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Former Northeastern University employee charged with staging on-campus bomb hoax

JUANA SUMMERS, HOST:

Federal law enforcement officials in Boston are charging a former Northeastern University employee with staging a bomb hoax on campus last month. The report of a package explosion generated a massive police response, and it locked down part of the city. Walter Wuthmann of member station WBUR reports.

WALTER WUTHMANN, BYLINE: Jason Duhaime was the director of Northeastern's Immersive Media Lab. He called 911 the night of September 13, saying a package he carried up to the lab exploded. Court documents show Duhaime told FBI investigators the plastic case burst open and sprayed sharp objects that injured his hand. The package also contained a letter railing against Duhaime's Media Lab and Facebook founder Mark Zuckerberg. A federal bomb squad came and secured a second suspicious package. In a press conference today, FBI special agent in charge Joseph Bonavolonta said Duhaime's story quickly unraveled under scrutiny.

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JOSEPH BONAVOLONTA: We believe he repeatedly lied to us about what happened inside the lab, faked his injuries and wrote a rambling letter directed at the lab, threatening more violence.

WUTHMANN: Investigators say they found no burns or shrapnel at the scene, and they found a copy of the letter on Duhaime's computer. Law enforcement officials are not commenting on a possible motive, but Bonavolonta says Duhaime may have been seeking attention.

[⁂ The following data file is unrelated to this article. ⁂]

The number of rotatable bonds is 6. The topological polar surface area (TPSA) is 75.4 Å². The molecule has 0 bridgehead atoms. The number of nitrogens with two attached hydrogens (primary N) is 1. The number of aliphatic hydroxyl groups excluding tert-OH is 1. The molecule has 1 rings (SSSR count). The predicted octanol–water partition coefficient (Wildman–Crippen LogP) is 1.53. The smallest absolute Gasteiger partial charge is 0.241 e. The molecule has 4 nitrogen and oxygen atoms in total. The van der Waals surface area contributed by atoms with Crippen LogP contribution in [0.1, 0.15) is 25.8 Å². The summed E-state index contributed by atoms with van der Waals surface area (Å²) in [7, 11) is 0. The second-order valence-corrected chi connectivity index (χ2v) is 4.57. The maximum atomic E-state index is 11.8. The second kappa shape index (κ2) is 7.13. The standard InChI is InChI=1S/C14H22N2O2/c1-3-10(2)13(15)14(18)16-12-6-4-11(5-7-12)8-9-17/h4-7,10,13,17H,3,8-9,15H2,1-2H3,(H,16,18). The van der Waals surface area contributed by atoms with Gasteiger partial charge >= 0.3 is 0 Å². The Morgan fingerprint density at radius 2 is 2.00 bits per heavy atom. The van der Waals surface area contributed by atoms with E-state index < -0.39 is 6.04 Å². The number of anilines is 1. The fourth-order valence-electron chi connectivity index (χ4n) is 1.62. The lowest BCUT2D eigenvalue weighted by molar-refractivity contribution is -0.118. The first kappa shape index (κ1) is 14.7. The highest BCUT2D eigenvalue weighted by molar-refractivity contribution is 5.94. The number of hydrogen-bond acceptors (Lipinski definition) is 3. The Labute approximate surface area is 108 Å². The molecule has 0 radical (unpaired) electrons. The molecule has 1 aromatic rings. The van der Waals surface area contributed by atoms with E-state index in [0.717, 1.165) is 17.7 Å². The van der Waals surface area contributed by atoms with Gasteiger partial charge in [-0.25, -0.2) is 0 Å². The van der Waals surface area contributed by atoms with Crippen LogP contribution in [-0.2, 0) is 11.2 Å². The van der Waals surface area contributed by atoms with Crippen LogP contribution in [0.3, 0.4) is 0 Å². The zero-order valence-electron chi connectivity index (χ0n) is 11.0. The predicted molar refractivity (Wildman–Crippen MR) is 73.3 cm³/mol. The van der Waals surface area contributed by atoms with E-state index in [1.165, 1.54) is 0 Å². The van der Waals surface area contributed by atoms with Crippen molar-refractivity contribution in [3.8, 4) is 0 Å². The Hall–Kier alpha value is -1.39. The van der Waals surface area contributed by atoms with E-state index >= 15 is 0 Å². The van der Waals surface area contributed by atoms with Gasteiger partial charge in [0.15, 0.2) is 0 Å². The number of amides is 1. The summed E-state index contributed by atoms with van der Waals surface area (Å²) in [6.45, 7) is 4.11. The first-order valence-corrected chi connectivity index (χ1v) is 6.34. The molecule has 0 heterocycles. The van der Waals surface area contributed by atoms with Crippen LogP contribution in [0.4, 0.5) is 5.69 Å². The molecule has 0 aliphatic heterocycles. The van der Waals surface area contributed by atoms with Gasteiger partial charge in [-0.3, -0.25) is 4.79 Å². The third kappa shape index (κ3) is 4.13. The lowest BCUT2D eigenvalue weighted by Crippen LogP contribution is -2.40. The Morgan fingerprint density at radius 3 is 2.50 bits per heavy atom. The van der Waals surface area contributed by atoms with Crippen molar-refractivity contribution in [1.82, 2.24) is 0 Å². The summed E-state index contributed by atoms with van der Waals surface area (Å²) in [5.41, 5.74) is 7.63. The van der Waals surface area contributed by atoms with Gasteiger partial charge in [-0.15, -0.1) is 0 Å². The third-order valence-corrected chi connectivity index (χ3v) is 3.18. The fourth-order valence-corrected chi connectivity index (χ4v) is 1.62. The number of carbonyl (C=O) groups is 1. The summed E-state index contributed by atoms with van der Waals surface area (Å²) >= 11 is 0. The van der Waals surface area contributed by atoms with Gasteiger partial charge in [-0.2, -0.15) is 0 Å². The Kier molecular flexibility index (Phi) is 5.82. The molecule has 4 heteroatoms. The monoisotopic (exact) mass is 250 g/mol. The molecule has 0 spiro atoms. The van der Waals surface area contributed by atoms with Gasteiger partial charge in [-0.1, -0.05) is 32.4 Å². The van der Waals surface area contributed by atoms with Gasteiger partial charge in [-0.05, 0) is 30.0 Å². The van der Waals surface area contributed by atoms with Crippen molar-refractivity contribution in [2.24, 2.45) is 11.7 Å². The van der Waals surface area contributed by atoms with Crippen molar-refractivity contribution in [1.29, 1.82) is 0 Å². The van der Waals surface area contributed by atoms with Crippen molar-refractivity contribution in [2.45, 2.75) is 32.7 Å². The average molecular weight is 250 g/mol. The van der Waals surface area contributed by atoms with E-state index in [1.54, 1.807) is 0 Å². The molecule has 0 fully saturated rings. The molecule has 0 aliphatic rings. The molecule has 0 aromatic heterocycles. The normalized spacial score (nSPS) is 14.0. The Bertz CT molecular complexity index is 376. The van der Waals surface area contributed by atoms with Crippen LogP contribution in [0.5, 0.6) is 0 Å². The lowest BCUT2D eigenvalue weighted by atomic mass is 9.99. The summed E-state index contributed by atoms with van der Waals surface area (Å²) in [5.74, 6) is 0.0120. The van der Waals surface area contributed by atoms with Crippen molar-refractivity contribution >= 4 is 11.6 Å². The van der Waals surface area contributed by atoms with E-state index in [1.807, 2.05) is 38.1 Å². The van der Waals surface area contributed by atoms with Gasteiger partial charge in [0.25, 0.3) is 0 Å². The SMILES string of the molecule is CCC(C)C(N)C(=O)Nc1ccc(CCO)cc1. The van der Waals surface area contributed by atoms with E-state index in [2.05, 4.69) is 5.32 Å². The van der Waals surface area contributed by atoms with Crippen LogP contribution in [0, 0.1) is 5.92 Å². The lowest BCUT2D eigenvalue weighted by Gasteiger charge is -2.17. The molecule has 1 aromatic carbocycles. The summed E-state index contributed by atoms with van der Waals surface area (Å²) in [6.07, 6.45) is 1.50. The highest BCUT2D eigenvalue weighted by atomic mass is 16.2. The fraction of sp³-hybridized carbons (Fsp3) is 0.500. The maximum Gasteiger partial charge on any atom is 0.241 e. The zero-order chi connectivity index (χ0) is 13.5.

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BONAVOLONTA: We believe Mr. Duhaime wanted to be the victim but instead victimized his entire community by instilling fear at college campuses in Massachusetts and beyond.

WUTHMANN: U.S. Attorney for Massachusetts Rachael Rollins said Duhaime's actions brought back memories of the bombings at the Boston Marathon in 2013 that killed three people and injured hundreds.

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RACHAEL ROLLINS: Our city, more than most, knows all too well that a report or threat of an explosion is a very serious matter and necessitates an immediate and significant law enforcement response given the potential devastation that can ensue.

WUTHMANN: Duhaime stands accused of conveying false information and hoaxes related to an explosive device and making material false and fictitious statements to investigators. Duhaime is no longer employed by Northeastern. He was arrested near his home in Texas. His defense attorney has not returned a request for comment. For NPR News, I'm Walter Wuthmann in Boston.

(SOUNDBITE OF BUN B AND STATIK SELEKTAH SONG, "SUPERSTARR") Transcript provided by NPR, Copyright NPR.

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